What is the Reflection Project? This summer we asked our fellowship alumni to reflect on their experiences abroad. Fellows from all six years of the fellowship told us how the fellowship has impacted them in the years or months since they returned from their travels. This is the final installment of the series.
During my second week as a Bonderman Fellow, I checked in to a hostel in St. Petersburg, Russia. It was one of the artsy variety, on the refurbished upper floor of an old, regal building near the city center. Mural-painted walls, weathered crown moulding, a resident cat, mismatched antique décor. An unmarked front door, and requiring the premium extra few dollars per night, which tends to draw creatives and more seasoned-travelers, respectively.
I ate toast at the communal breakfast table next to a Swedish-German guy named Barto. He would become one of the first and greatest friends of my travels. We spent a few days exploring the city, living out Russia’s “white nights”, and talking about everything from (what he called) my inevitable “European transition,” to his enthrallment with the unpredictability of places beyond Sweden.
Amid a conversation somewhere in those St. Petersburg days was his response: “Urban Planning? Have you considered studying in Europe for that?”. I could almost hear the millisecond pause in my brain, and the ensuing inception of an idea. “Well, no…”.
I love to look back on moments like these – seemingly simple, but with hidden influence that would present itself as they rippled forward in time.
Barto and I would catch up over long bus trip WhatsApp calls as we meandered through the world on our separate paths over the following months. He would ultimately help me navigate the realm of university admissions in Europe, and reminded me of how many exciting possibilities existed for me to pursue an international chapter of life after Bonderman.
Three continents, ten months, the onset of a global pandemic, and one summer at home later, I was packing up again.
The departure looked and felt oddly similar to my departure as a Bonderman fellow about a year earlier:
A week of hard see-you-laters. A last moment with Lake Michigan. Saving the packing for the midnight quiet of my final night home. Being a dramatic weirdo about all the ‘lasts’ – the last time I’d wake up in my bed, close my bedroom door, brush my teeth at home (for an undetermined while, at least).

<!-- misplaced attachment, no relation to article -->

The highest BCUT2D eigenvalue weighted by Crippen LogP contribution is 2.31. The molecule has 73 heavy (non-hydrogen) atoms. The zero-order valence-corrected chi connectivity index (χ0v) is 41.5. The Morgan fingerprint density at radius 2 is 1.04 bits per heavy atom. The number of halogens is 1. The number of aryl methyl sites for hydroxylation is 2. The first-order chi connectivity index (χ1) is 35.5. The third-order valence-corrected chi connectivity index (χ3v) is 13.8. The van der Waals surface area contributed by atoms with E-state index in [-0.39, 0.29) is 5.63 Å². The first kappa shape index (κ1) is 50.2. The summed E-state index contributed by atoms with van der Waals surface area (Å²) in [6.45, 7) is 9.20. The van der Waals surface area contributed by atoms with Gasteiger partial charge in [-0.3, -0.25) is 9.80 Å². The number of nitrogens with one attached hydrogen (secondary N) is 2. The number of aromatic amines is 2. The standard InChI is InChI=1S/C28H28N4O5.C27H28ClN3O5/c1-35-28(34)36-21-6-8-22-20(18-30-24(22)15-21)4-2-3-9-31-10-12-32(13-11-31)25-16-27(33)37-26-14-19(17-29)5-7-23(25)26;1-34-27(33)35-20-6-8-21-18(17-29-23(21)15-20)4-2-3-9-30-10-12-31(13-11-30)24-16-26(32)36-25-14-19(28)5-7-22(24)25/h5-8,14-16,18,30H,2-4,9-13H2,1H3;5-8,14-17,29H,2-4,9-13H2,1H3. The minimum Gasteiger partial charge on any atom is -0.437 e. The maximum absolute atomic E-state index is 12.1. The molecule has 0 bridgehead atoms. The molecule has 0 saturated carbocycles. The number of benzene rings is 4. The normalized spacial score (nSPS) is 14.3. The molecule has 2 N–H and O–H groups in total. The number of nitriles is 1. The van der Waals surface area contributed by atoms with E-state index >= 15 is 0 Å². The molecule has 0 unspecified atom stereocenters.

But it was also different. My mom and dad drove me to Chicago to catch my flight, which I sort of delusionally pretended was another childhood family road trip with my sibs missing. I had Old Faithful (my black REI backpack) plus a large suitcase and a comically gigantic bike box. I was elated to be going, but also paralyzed with fear of the impending goodbye. And I cried, hard and fast, with my mom. There were big hugs. And then dad helped us rip the band-aid off at the airport curb.
With a bit of time, space, and (in this case) good sleep courtesy of a whole row of airplane seats to myself – it got easier. That, and because (as with Bonderman) I was sure about what I was leaving for.
Last week, I started my MS in Sustainable Urban Planning & Design at KTH Royal Institute of Technology in Stockholm, Sweden. So far, so good.
Aside from studies, it’s been so sweet to explore a new city knowing my commitment to it as “home” for the next two years. Bonderman helped me realize I was ready for that – although I thrived on the on-the-go nature of the fellowship, I couldn’t help gradually slowing pace as the months went on. I craved connection, and when I found it, it was even harder to move on. It made me ready for this chapter of rooting down and continuing my education, and made me prioritize doing so in a more global environment.
So a window into this world? Stockholm really is freakishly utopian upon arrival:
The visibly diverse population living here. The apps to buy discounted surplus food. The abundance of bike parking, the sleek metro. The eight categories of recycling. The modest but practical design. The laws that generously encourage a person coming to study in Sweden to bring their partner and young kids along. The urban density that’s somehow also intermixed with an abundance of forests and parks.
In the mornings I run in the woods that border campus on crushed-cinder paths – part of an extensive pedestrian and cycling network. I pass mothers pushing strollers, people commuting to work, and one of the big urban gardens, which looks like a collection of about 100 (rentable) hobbit garden sheds nestled into a vibrant eden. It’s pretty tranquil here, and as statistics say, safe too.
The other day, I took the commuter tram to visit Barto; he was home from Berlin visiting family in the northern suburbs of Stockholm. I texted him on my way. “Can I eat an apple on the tram?” He thought so, but wasn’t certain. “Take a few bites and look around to see if anyone gives you a weird look.” The Swedish public has a way of letting people know where the unofficial social boundaries lie.
We caught up over some wine, canned herring in mustard sauce (a Swedish staple, apparently), grainy bread, incredible cheese, and homemade dill pickles. We chatted with his family, told some good stories, and raised a glass to this wonderfully serendipitous life.